If your community or sector organisation would like to express its support for NetHui South 2012 on this page, then please contact us.

The Pacific Internet Partners

The Pacific Internet Partners (PIP) is a not-for-profit organisation aimed at leveraging ICT for the Prosperity of the People of the Pacific.  PIP was established in 2003 with the three initial partners being InternetNZ, UNESCO New Zealand, and UNDP.  Its current supporters include APNIC, auDA, AusRegistry, .asia, ICANN, the Internet Society, the Internet Society of Niue, Packet Clearing House, Verisign, ASNic, Google and others.


Karaitiana Taiuru, Chairperson of The New Zealand Māori Internet Society, says “Te Whānau Ipurangi/The New Zealand Māori Internet Society are excited to be able to express our support this, the first regional NetHui. We see NetHui as a way of empowering the average Web user in Aotearoa/New Zealand to better make informed decisions while online. By being regional, it removes one of the many obstacles that allow users who would normally not have access to such an informative event to participate and be heard. We look forward to many other regional NetHui events throughout Aotearoa/New Zealand. Naumai, Tautimai kouotu ki tēnei hui.”

Stuart Dillon-Roberts, who leads the Dunedin Digital Office, says “It is a great privilege to be holding the first regional NetHui in Dunedin. This is an exciting opportunity to discuss Dunedin’s Digital Strategy and explore how digital initiatives can be developed to benefit our communities and enable new business opportunities in the South Island. We look forward to welcoming NetHui South to the City.”

Rural Women New Zealand is a charitable, membership-based organisation that supports people in rural communities through learning opportunities, advocacy and social connections. Our members are diverse, but all of us share rural interests that connect and energise us. We are the leading representative body promoting and advocating on rural health, education, land and social issues. We have groups throughout New Zealand. Some groups meet for networking and friendship, often supporting their local communities through events or fundraising. Others are focused on education and learning, and facilitate training days and workshops.

“We are pleased to offer our support and commitment to the inaugural NetHui South and will be recommending the event to all our constituent communities who have an interest in leveraging digital opportunities for economic and social benefit. NetHui 2012 held in Auckland earlier this year was an amazing event – over 500 people gathered over three days  to discuss internet-related issues.  The highlight for us was the digital inclusion panel with a powerful and moving statement from one of our Computers in Homes graduates;  the standing ovation she received was testament to the importance of ensuring all New Zealanders have access to the internet. The 2020 Communications Trust was a proud supporter of the Auckland event in July as well as the inaugural event in 2011. NetHui brings together people from all walks of life – from business, government, education and the community – contributing directly to our Trust’s vision for New Zealand of a country where everyone can participate in a digital world.”  Laurence Millar, 2020 Communications Trust.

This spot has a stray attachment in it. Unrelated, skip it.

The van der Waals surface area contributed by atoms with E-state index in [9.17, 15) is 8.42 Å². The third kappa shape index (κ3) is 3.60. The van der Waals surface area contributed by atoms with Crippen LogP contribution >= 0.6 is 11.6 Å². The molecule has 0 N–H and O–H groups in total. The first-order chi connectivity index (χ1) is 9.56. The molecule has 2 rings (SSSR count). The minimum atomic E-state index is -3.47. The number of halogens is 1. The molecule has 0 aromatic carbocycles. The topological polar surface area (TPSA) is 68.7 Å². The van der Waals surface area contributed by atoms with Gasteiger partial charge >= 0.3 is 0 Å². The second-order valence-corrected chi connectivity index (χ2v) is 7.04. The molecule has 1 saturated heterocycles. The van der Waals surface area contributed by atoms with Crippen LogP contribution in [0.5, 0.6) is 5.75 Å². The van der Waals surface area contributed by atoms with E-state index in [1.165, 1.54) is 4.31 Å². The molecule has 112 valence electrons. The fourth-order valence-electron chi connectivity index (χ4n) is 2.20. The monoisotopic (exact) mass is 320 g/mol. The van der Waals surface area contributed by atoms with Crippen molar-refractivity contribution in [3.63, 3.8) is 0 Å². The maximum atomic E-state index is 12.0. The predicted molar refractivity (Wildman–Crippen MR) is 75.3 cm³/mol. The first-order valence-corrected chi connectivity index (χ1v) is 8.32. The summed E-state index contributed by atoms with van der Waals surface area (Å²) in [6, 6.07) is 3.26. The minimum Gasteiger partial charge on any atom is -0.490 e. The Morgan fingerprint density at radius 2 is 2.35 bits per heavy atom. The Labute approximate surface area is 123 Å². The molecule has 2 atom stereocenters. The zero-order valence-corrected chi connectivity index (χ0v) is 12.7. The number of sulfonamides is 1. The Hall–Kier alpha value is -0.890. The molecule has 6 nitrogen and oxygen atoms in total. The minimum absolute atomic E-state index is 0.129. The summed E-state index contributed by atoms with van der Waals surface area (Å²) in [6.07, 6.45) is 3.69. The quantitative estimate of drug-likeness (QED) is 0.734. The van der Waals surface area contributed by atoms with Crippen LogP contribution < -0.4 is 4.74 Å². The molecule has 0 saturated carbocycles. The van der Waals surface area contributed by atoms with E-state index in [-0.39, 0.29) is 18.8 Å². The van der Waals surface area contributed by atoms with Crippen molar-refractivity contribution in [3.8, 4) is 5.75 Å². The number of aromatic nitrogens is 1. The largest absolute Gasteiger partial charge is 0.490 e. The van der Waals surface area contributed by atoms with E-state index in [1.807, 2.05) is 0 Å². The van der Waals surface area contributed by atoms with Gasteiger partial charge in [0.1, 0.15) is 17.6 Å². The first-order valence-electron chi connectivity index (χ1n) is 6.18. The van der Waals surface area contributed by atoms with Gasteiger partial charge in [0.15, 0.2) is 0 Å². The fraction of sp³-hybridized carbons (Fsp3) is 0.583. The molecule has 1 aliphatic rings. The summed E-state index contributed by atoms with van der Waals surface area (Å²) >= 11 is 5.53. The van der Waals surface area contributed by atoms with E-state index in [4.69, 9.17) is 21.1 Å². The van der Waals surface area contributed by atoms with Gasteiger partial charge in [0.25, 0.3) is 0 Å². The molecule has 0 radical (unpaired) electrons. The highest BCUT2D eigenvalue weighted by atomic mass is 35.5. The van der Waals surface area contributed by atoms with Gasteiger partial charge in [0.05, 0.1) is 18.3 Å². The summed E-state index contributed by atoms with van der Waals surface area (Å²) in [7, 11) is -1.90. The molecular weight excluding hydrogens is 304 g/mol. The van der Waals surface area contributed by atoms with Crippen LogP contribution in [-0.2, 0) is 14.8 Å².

Creative Commons Aotearoa New Zealand (CCANZ) is the kaitiaki of the Creative Commons licences in Aotearoa. They support open licensing across education, government, culture and science, in order to help realise the potential of the Internet.

“Creative Commons Aotearoa New Zealand is proud to support Nethui South. With open sessions, ranging across education, government, culture and law, Nethui is the perfect forum to discuss the future of open in Aotearoa New Zealand. The sessions are both well-structured and highly participatory, meaning that participants get to hear (and add to) a variety of voices. This is a rare and valuable chance, for those who work within specialised fields or silo-like institutions, to meet with people from across Aotearoa New Zealand”  Matt McGregor, Public Lead CCANZ


Crown Fibre Holdings Limited (CFH) has been established to manage the Government’s $1.5 billion investment in Ultra-Fast Broadband infrastructure.

“Crown Fibre Holdings believes open access, widely available ultra fast broadband will unleash a range of opportunities to make the Internet a more central part of our lives and businesses. We look forward to discussing the implications of this initiative at this important event,” Rohan MacMahon, Strategy Director, Crown Fibre Holdings.


The New Zealand Open Source Society is a volunteer-run charitable organisation whose members are focused on supporting the kiwi free and open source software (FOSS) community and increasing awareness of FOSS – and its powerful and positive implications – within the broader society, especially education and government. The society takes an advocacy role with government to ensure a level playing field for FOSS businesses and communities. Members are passionate about creating a free and just society, with the widespread use of free and open source software seen as a necessary step towards that goal.

TUANZ (the Telecommunications Users Association of New Zealand) is a not-for-profit membership association with over 20 years of positive telecommunications change in our history.
The organisation comprises about 450 members, predominantly large organisations with a strong dependency on telecommunications technology as well as small enterprises.  TUANZ also serves a representative group of SMEs and individual members. These small businesses and residential users are the customers of the large corporate members, who are just as focused on the quality of their customers’ connectivity as their own. TUANZ is a not-for-profit membership association with over 20 years of positive telecommunications change in its history.